"When I look back on it, it was obvious that I was gonna end up doing this because my two big obsessions were always music and writing. It's an outgrowth of being a fanatical record collector and a fanatical listener. You have fanatical opinions that you want to inflict on people."
- Lester Bangs, Rock Critic
In April of 1982, Lester Bangs, legendary rock critic, gave his final interview to 17-year-old journalism student Jim DeRogatis.
"I told the Gang of Four," Bangs recounted to DeRogatis, describing his encounter with the seminal, yet commercially unsuccessful, punk band, "I went to their dressing room when they were down in Los Angeles on their first tour, I said, 'Hi. I know you guys have been getting your asses kissed ever since you got to this country because you're English. I figured you'd appreciate one person coming up and telling you what a bucket of shit you are.'"
Such iconoclasm was the trademark of Bangs' career. Whereas some writers of the time would literally go out of their way to write glowing reviews, Bangs seemed to revel in doing the opposite, earning himself a reputation as something of a troublemaker, if an honest one.
His first review for Rolling Stone was a negative one, and his confrontational interview style eventually led to his dismissal from the magazine in 1973 for reportedly being "disrespectful to musicians." Bangs went on to write for nearly every print publication with a music beat and was frequently mentioned in the same breath as the likes of Hunter S. Thompson and Charles Bukowski; writers who Bangs himself cited as the inspirations for his work.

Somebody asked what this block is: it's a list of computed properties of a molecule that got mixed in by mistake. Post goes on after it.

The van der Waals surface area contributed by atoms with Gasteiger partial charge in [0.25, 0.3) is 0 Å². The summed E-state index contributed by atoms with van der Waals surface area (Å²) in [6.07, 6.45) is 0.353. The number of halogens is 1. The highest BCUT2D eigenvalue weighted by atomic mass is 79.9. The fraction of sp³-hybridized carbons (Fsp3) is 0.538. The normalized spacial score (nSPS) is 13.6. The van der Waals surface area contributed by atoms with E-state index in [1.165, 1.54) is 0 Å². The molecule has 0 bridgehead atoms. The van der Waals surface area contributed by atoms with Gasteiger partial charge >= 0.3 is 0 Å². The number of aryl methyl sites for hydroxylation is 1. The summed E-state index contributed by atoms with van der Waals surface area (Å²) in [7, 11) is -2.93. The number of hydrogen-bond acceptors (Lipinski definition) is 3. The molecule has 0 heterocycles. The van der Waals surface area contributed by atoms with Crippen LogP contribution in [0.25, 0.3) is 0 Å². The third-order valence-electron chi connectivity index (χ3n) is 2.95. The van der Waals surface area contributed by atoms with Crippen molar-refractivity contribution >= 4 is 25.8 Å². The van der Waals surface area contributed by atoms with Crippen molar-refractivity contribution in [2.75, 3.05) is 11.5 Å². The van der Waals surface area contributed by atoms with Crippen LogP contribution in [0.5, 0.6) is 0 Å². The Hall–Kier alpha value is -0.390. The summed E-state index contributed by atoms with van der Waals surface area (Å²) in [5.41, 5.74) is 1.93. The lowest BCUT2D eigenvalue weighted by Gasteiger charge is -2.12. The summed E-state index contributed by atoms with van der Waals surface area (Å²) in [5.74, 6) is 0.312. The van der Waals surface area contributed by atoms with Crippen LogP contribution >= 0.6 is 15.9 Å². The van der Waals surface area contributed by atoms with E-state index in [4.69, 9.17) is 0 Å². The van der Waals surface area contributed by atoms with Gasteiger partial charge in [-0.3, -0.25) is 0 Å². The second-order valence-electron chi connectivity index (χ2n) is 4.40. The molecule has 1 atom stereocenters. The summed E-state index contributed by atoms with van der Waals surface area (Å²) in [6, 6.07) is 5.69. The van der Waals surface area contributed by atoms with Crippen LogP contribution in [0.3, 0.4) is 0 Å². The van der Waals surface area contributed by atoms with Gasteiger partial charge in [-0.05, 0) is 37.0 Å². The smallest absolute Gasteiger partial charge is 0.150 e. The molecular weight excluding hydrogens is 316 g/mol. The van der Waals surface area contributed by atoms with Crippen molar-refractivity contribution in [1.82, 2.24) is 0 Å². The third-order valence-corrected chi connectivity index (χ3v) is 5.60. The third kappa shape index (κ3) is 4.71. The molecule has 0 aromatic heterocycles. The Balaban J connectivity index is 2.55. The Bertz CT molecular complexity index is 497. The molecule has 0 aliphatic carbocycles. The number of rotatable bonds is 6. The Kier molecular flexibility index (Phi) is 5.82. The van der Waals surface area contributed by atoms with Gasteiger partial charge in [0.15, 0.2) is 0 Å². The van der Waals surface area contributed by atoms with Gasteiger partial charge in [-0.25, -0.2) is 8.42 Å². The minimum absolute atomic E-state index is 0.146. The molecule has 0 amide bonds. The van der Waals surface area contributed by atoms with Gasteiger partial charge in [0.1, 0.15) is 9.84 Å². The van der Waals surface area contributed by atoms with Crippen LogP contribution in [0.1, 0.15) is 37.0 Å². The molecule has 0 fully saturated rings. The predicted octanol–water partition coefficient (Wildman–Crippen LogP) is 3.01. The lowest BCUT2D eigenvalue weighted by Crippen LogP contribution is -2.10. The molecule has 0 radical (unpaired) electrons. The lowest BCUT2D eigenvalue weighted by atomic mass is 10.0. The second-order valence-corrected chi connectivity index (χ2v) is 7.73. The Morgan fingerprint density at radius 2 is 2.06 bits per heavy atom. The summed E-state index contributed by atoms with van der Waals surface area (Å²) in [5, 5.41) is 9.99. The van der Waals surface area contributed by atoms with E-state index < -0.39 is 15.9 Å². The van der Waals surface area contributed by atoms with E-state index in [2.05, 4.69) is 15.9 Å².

"The way I look at it," said Bangs, when asked about his comment that "almost all current music is worthless," "the only reason I have any credibility in the first place is because I'm willing to say things like that. And if anything does happen again, I'll have more credibility for the fact that I did say it."
Two weeks after the interview, after more than a decade of being the most influential rock critic on the planet, Bangs died in his New York apartment of an apparent drug overdose. His interviewer, Jim DeRogatis, would go on become one of rock's most influential (post-Bangs) writers, get fired from Rolling Stone himself and write a book about Bangs called Let it Blurt.
"There was a time in my life," Bangs told DeRogatis, "when you would have come up here and I would have got all drunk and everything like that and you might have preferred it that way and I would have been all exhibitionistic and like that, but if I act like that, I might live a long time, but I won't live very long as a good writer.
Boys Will Be Boys
Jim DeRogatis: Do you think there's a danger of rock 'n' roll becoming extinct?
Lester Bangs: Yeah, sure. Definitely.
JD: What would there be to take its place?
LB: Video games.
- "A Final Chat with Lester Bangs"
According to The Entertainment Software Association, "Ninety-three percent of game players also report reading books or daily newspapers on a regular basis." This tells us that people who play games read. Not just that they can read, but that they do read. "On a regular basis."
In 2003, the U.S. Department of Education-sponsored National Assessment of Adult Literacy found that literacy in America (unsurprisingly) fell along a fairly predictable bell curve. Those with "below basic" literacy (the lowest score, "no more than the most simple and concrete literacy skills") constituted about 14 percent of the population, while those referred to as "proficient" (the highest score, "can perform complex and challenging literacy activities") constituted 13 percent. Between the two extremes were two more categories: "basic" and "intermediate," which constituted 29 and 44 percent respectively.